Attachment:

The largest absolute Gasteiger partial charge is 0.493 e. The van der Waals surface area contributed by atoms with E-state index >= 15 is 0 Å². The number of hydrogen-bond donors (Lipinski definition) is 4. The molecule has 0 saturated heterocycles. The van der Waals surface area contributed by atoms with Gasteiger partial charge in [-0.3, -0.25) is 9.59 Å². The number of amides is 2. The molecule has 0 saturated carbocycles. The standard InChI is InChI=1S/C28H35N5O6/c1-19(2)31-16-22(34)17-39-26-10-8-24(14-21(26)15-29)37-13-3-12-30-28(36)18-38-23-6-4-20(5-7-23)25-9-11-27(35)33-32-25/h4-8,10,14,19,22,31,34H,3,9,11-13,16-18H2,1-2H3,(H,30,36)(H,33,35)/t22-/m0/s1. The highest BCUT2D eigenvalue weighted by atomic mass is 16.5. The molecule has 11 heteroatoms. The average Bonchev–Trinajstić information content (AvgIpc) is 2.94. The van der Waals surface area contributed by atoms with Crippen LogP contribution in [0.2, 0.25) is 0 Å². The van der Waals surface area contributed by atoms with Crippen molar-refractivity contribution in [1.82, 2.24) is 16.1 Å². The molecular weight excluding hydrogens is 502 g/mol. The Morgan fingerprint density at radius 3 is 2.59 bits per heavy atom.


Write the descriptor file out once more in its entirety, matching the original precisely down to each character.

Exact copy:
The largest absolute Gasteiger partial charge is 0.493 e. The van der Waals surface area contributed by atoms with E-state index >= 15 is 0 Å². The number of hydrogen-bond donors (Lipinski definition) is 4. The molecule has 0 saturated heterocycles. The van der Waals surface area contributed by atoms with Gasteiger partial charge in [-0.3, -0.25) is 9.59 Å². The number of amides is 2. The molecule has 0 saturated carbocycles. The standard InChI is InChI=1S/C28H35N5O6/c1-19(2)31-16-22(34)17-39-26-10-8-24(14-21(26)15-29)37-13-3-12-30-28(36)18-38-23-6-4-20(5-7-23)25-9-11-27(35)33-32-25/h4-8,10,14,19,22,31,34H,3,9,11-13,16-18H2,1-2H3,(H,30,36)(H,33,35)/t22-/m0/s1. The highest BCUT2D eigenvalue weighted by atomic mass is 16.5. The molecule has 11 heteroatoms. The average Bonchev–Trinajstić information content (AvgIpc) is 2.94. The van der Waals surface area contributed by atoms with Crippen LogP contribution in [0.2, 0.25) is 0 Å². The van der Waals surface area contributed by atoms with Crippen molar-refractivity contribution in [1.82, 2.24) is 16.1 Å². The molecular weight excluding hydrogens is 502 g/mol. The Morgan fingerprint density at radius 3 is 2.59 bits per heavy atom.